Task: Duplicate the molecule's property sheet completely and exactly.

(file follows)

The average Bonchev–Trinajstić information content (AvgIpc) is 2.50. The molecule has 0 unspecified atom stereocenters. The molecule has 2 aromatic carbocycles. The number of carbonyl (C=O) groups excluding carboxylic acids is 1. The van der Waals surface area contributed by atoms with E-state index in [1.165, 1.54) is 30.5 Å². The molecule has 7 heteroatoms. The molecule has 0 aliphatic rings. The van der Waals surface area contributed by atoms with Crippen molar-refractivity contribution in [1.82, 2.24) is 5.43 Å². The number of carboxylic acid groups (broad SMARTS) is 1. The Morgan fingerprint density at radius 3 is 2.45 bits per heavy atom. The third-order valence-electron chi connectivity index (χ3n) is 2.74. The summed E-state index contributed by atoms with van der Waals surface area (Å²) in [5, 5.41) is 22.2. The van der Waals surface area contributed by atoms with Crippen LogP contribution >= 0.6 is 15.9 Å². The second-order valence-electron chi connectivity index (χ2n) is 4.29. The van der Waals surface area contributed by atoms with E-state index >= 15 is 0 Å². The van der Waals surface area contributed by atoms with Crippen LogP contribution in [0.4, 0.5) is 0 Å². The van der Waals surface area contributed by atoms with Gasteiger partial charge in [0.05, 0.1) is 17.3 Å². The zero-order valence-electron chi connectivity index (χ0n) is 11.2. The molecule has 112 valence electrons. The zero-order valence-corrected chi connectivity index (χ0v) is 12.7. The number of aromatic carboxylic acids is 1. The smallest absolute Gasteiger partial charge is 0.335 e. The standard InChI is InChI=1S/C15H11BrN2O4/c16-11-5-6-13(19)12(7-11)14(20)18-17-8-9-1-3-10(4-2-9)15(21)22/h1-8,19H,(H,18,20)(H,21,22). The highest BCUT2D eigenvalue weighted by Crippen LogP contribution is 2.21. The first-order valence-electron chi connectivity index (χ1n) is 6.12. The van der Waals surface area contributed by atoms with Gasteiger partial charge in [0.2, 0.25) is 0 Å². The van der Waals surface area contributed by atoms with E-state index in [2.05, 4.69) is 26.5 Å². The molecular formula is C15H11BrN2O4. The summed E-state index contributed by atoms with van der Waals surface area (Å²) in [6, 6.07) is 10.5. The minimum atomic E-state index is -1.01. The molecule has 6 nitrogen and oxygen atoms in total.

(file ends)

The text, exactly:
The average Bonchev–Trinajstić information content (AvgIpc) is 2.50. The molecule has 0 unspecified atom stereocenters. The molecule has 2 aromatic carbocycles. The number of carbonyl (C=O) groups excluding carboxylic acids is 1. The van der Waals surface area contributed by atoms with E-state index in [1.165, 1.54) is 30.5 Å². The molecule has 7 heteroatoms. The molecule has 0 aliphatic rings. The van der Waals surface area contributed by atoms with Crippen molar-refractivity contribution in [1.82, 2.24) is 5.43 Å². The number of carboxylic acid groups (broad SMARTS) is 1. The Morgan fingerprint density at radius 3 is 2.45 bits per heavy atom. The third-order valence-electron chi connectivity index (χ3n) is 2.74. The summed E-state index contributed by atoms with van der Waals surface area (Å²) in [5, 5.41) is 22.2. The van der Waals surface area contributed by atoms with Crippen LogP contribution >= 0.6 is 15.9 Å². The second-order valence-electron chi connectivity index (χ2n) is 4.29. The van der Waals surface area contributed by atoms with E-state index >= 15 is 0 Å². The van der Waals surface area contributed by atoms with Crippen LogP contribution in [0.4, 0.5) is 0 Å². The van der Waals surface area contributed by atoms with Gasteiger partial charge in [0.05, 0.1) is 17.3 Å². The zero-order valence-electron chi connectivity index (χ0n) is 11.2. The molecule has 112 valence electrons. The zero-order valence-corrected chi connectivity index (χ0v) is 12.7. The number of aromatic carboxylic acids is 1. The smallest absolute Gasteiger partial charge is 0.335 e. The standard InChI is InChI=1S/C15H11BrN2O4/c16-11-5-6-13(19)12(7-11)14(20)18-17-8-9-1-3-10(4-2-9)15(21)22/h1-8,19H,(H,18,20)(H,21,22). The highest BCUT2D eigenvalue weighted by Crippen LogP contribution is 2.21. The first-order valence-electron chi connectivity index (χ1n) is 6.12. The van der Waals surface area contributed by atoms with Gasteiger partial charge in [0.2, 0.25) is 0 Å². The van der Waals surface area contributed by atoms with E-state index in [2.05, 4.69) is 26.5 Å². The molecular formula is C15H11BrN2O4. The summed E-state index contributed by atoms with van der Waals surface area (Å²) in [6, 6.07) is 10.5. The minimum atomic E-state index is -1.01. The molecule has 6 nitrogen and oxygen atoms in total.